Protect Your Children from Their Inheritance

Wealthy families often find themselves grappling with how to effectively pass along assets to their children while ensuring those children are ready for the responsibility. As we tread towards the largest generational wealth transfer in history, there is a growing need to ensure those inheriting the assets are adequately prepared to handle them. 

There are a variety of risks involved, including:

  • Lack of Financial Literacy: Without proper financial education and guidance, heirs may struggle to manage their wealth effectively, leading to overspending or poor investment decisions.
  • Entitlement Issues: Inherited wealth can sometimes foster a sense of entitlement, which may hinder your children’s motivation to work hard and achieve their goals independently.
  • Predatory Influences: Wealth can attract unscrupulous individuals seeking to exploit your heirs, potentially leading to financial loss or ruin.
  • Family Conflict: Inequities in inheritance distribution or differing views on how to manage family assets can lead to conflicts among siblings or other family members.
  • Taxes and Legal Issues: Poor estate planning can result in substantial tax liabilities and legal disputes, eroding the value of the inheritance.

Each of these potential dangers can be mitigated through proper planning. The following are essential strategies for ensuring you and your heirs are prepared. As you read through them, take an honest self-assessment of whether or not you’ve “checked the box” or still have some work to do. 

Educate and Prepare

Begin by providing your children with a solid financial education. Encourage them to develop financial literacy and understand the principles of budgeting, investing, and saving. Consider involving them in discussions about your family’s wealth and financial goals.1

Implement a Trust

Establishing a trust can be a powerful tool for protecting your children’s inheritance. A trust allows you to control the distribution of assets, set conditions for access, and appoint a trusted trustee to manage the assets on your children’s behalf.2

Gradual Wealth Transfer

Rather than transferring your entire estate to your children at once, consider a gradual approach. Structured distributions over time can help your heirs become accustomed to managing their wealth and reduce the risk of impulsive spending.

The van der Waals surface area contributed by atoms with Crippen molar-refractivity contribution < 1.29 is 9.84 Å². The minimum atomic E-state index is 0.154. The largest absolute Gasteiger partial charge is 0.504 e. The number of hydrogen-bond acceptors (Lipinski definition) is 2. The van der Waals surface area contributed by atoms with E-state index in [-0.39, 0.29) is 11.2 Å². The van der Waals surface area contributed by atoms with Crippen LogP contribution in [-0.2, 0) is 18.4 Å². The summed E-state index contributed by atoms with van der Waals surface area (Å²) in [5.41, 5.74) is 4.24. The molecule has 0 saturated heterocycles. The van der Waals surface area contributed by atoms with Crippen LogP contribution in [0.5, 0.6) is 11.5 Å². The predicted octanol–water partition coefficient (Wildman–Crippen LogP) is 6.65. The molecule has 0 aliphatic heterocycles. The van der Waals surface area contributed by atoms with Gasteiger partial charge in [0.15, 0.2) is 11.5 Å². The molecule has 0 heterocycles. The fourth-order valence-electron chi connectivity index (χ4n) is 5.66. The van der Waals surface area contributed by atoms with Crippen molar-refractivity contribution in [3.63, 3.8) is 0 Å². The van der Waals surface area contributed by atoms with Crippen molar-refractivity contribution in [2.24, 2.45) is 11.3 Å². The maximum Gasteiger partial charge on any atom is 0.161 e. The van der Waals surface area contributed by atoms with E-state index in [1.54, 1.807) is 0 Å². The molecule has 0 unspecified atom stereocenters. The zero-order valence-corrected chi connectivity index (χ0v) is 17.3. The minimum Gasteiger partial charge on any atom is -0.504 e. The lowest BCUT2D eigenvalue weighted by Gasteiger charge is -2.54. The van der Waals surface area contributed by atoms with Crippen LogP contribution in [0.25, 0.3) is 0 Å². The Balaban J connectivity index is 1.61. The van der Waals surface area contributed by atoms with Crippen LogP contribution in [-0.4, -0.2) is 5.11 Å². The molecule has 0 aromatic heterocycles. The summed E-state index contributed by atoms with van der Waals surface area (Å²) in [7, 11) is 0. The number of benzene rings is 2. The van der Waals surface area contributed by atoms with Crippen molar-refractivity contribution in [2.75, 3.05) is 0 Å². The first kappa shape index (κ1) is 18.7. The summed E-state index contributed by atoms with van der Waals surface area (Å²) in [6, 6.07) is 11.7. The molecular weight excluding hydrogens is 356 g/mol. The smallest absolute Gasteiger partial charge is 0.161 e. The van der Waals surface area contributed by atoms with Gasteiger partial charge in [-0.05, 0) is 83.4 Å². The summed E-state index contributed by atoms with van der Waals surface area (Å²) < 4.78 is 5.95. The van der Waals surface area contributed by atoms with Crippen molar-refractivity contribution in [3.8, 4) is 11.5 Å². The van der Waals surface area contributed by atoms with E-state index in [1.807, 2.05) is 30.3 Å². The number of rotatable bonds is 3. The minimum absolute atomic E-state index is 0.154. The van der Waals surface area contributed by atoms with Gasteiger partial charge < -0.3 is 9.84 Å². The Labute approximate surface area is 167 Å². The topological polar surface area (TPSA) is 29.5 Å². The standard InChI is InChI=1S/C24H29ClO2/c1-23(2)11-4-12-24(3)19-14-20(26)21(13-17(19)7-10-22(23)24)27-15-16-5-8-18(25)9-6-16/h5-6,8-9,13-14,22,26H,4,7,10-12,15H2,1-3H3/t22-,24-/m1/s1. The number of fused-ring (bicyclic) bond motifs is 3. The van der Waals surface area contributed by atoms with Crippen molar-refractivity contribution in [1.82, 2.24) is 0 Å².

Encourage Philanthropy

Instill a sense of responsibility and purpose in your children by involving them in charitable activities and philanthropic endeavors. Creating a family foundation or donor-advised fund can be a meaningful way to teach them the importance of giving back.

Professional Guidance

Engage the services of financial and legal professionals with expertise in estate planning and wealth management. They can help you structure your estate plan to minimize tax liabilities and navigate complex legal issues.

Facilitate Communication

Open and honest communication within the family is paramount. Encourage regular family meetings to discuss financial matters, estate plans, and expectations. Clear communication can help prevent misunderstandings and disputes in the future.

Update Your Estate Plan

Review and update your estate plan regularly to ensure it reflects your current wishes and financial circumstances. Changes in tax laws or family dynamics may necessitate adjustments to your plan.

Protecting your children from their inheritance is not about depriving them of wealth or showing a lack of trust in them, but rather about ensuring they are equipped to handle it responsibly. By following these strategies, you can take proactive steps to safeguard your family’s legacy and provide your children with the tools they need to thrive in the world of wealth.


1Lieber, Ron. The Opposite of Spoiled: Raising Kids Who Are Grounded, Generous, and Smart About Money. HarperCollins, 2015.

2The American Bar Association. Family Trusts Guide. https://www.amer


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